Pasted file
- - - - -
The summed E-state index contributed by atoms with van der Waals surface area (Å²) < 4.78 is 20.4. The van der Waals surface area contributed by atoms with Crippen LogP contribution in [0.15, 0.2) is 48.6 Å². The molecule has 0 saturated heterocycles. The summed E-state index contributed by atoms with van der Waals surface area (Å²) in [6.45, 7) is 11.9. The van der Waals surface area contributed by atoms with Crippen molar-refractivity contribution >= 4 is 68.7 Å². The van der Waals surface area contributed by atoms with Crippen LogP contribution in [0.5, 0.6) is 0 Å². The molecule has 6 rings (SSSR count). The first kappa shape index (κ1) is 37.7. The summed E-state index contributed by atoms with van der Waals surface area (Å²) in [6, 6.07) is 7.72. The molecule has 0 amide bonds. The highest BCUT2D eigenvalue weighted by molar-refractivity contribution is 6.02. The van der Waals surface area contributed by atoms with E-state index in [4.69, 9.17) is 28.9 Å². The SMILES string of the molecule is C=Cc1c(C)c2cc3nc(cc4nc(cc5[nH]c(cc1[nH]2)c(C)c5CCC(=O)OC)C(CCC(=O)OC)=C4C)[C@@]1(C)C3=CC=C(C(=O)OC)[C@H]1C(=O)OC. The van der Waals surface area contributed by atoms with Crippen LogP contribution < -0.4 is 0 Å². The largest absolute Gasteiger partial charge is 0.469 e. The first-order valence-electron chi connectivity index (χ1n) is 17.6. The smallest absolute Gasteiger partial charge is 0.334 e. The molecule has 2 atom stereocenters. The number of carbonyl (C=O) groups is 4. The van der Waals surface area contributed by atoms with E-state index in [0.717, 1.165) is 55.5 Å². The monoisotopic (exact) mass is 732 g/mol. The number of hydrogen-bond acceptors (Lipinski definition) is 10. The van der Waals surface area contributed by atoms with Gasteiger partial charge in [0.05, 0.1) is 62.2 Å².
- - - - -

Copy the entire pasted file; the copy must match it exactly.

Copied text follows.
The summed E-state index contributed by atoms with van der Waals surface area (Å²) < 4.78 is 20.4. The van der Waals surface area contributed by atoms with Crippen LogP contribution in [0.15, 0.2) is 48.6 Å². The molecule has 0 saturated heterocycles. The summed E-state index contributed by atoms with van der Waals surface area (Å²) in [6.45, 7) is 11.9. The van der Waals surface area contributed by atoms with Crippen molar-refractivity contribution >= 4 is 68.7 Å². The van der Waals surface area contributed by atoms with Crippen LogP contribution in [0.5, 0.6) is 0 Å². The molecule has 6 rings (SSSR count). The first kappa shape index (κ1) is 37.7. The summed E-state index contributed by atoms with van der Waals surface area (Å²) in [6, 6.07) is 7.72. The molecule has 0 amide bonds. The highest BCUT2D eigenvalue weighted by molar-refractivity contribution is 6.02. The van der Waals surface area contributed by atoms with E-state index in [4.69, 9.17) is 28.9 Å². The SMILES string of the molecule is C=Cc1c(C)c2cc3nc(cc4nc(cc5[nH]c(cc1[nH]2)c(C)c5CCC(=O)OC)C(CCC(=O)OC)=C4C)[C@@]1(C)C3=CC=C(C(=O)OC)[C@H]1C(=O)OC. The van der Waals surface area contributed by atoms with Crippen LogP contribution < -0.4 is 0 Å². The largest absolute Gasteiger partial charge is 0.469 e. The first-order valence-electron chi connectivity index (χ1n) is 17.6. The smallest absolute Gasteiger partial charge is 0.334 e. The molecule has 2 atom stereocenters. The number of carbonyl (C=O) groups is 4. The van der Waals surface area contributed by atoms with E-state index in [0.717, 1.165) is 55.5 Å². The monoisotopic (exact) mass is 732 g/mol. The number of hydrogen-bond acceptors (Lipinski definition) is 10. The van der Waals surface area contributed by atoms with Gasteiger partial charge in [0.05, 0.1) is 62.2 Å².